Hi there, Your post really resonated with me, and I'm so sorry you're having such a hard time. I went through something very similar. I had also been with my husband for many years before we got married. Then we had a child, and the first year was SO difficult. The main difference is that I was working full time. I have so many thoughts for you, I'm not even sure where to begin. But maybe I'll start by saying that things CAN get better - we are doing much much better now, and my husband is doing much more around the house and with our child, but it took a lot of work to get here (and we're still working on it). In my case, I came to a point where I really couldn't take it anymore, and I basically gave my husband an ultimatum. I told him that I wasn't ready to give up on our relationship after so many years, but that I could not go on the same way, so I would give us 6 months to try to improve, and if there was no improvement, I may have to leave. I think it was only when I put it in those terms, that my husband suddenly understood how serious I was. This led to many many changes. My point is that you need to make sure your husband understands how serious you are about him needing to change. And by the way, one happy result of all these changes is that my husband is now very involved with and close to our child. A few other thoughts: (1) I have a feeling that your husband - like mine at the time - hasn't yet made the transition to parenthood, and is not yet willing to accept that parenthood comes with many new responsibilities and compromises. (2) If you still can't get past garbage in therapy, maybe it's time to find a new counselor? (3) Can you hire a nanny or babysitter for a few hours each week to give yourself a break? (4) If you worked before you had the baby, would it be possible for you to do some work now? Again, so you can get a little break, and also so that you can feel more independent, which can help if you are negotiating with your husband. (5) And to answer your question directly, the first year of parenthood is typically difficult, but I think your situation is made even more difficult because you don't have your husband's support. (6) And finally, during that first year, I found reading really comforting. There are lots of good books out there, but two you can start with are ''Mothers Who Think'' and ''Child of Mine'' - both collections of short stories about motherhood. Good luck to you. I hope things get better soon!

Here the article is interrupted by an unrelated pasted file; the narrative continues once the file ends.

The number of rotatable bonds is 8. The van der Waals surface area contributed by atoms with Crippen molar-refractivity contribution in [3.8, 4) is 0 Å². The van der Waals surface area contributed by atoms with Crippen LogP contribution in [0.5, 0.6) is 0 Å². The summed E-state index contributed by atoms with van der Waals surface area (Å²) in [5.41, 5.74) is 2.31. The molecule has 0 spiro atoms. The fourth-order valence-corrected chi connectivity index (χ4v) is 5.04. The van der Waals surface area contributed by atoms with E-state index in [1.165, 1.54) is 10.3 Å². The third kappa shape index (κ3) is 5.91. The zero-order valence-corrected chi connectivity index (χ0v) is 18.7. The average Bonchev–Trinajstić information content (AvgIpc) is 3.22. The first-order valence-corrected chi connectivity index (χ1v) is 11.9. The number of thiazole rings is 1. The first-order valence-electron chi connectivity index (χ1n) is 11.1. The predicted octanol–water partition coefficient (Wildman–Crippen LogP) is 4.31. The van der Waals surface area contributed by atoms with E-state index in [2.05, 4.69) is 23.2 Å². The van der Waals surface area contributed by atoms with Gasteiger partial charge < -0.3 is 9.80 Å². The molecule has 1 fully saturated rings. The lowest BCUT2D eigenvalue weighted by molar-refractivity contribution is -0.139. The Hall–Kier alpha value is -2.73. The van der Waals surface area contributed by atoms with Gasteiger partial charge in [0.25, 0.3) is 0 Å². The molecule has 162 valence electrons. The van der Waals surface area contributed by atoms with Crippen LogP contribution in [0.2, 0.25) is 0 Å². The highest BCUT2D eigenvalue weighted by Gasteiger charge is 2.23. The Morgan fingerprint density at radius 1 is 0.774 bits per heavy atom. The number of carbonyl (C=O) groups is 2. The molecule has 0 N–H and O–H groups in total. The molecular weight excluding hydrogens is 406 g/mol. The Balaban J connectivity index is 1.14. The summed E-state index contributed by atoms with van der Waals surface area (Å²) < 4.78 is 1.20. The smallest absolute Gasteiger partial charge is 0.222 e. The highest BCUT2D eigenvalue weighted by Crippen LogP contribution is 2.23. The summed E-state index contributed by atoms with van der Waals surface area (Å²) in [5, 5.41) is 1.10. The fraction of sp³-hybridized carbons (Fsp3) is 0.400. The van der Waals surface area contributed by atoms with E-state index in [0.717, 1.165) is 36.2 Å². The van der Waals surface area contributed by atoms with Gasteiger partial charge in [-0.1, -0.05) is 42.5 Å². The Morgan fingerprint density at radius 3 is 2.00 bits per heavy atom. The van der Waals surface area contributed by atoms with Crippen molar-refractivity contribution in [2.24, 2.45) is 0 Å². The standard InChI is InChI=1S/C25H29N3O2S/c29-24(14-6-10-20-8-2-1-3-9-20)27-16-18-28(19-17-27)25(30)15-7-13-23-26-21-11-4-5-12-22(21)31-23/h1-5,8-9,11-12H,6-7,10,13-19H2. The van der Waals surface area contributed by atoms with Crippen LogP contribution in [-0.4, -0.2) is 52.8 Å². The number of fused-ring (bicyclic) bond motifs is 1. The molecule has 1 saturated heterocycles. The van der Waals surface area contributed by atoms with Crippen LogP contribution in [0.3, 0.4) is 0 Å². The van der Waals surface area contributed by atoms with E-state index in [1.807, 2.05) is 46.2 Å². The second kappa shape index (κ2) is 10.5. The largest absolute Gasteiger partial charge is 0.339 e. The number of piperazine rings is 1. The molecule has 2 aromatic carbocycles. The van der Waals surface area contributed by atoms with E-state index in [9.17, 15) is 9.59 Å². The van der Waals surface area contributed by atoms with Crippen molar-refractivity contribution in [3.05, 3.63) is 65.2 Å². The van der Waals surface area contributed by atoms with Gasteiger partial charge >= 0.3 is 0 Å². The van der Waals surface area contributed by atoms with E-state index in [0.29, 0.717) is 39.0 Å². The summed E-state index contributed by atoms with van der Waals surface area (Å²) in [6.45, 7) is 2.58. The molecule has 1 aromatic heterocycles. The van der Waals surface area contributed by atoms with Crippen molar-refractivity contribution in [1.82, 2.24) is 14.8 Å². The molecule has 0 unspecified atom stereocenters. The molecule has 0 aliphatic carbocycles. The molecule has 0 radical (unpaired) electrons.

Wow, lots of replies to this one. I have good news and bad news. Once you leave your husband ALONE to manage the child for a bedtime or an afternoon (a whole day is a bit much for such a wee one, in my opinion) he will learn a routine. My husband did the same things ''where are the diapers? where are the pajamas?'' After the first year he became MUCH more competent and less stressed. Participation is critical for forging a good relationship and bonding with the child. Most dads I know didn't step up until after the first year, when the daddy instinct really gets going.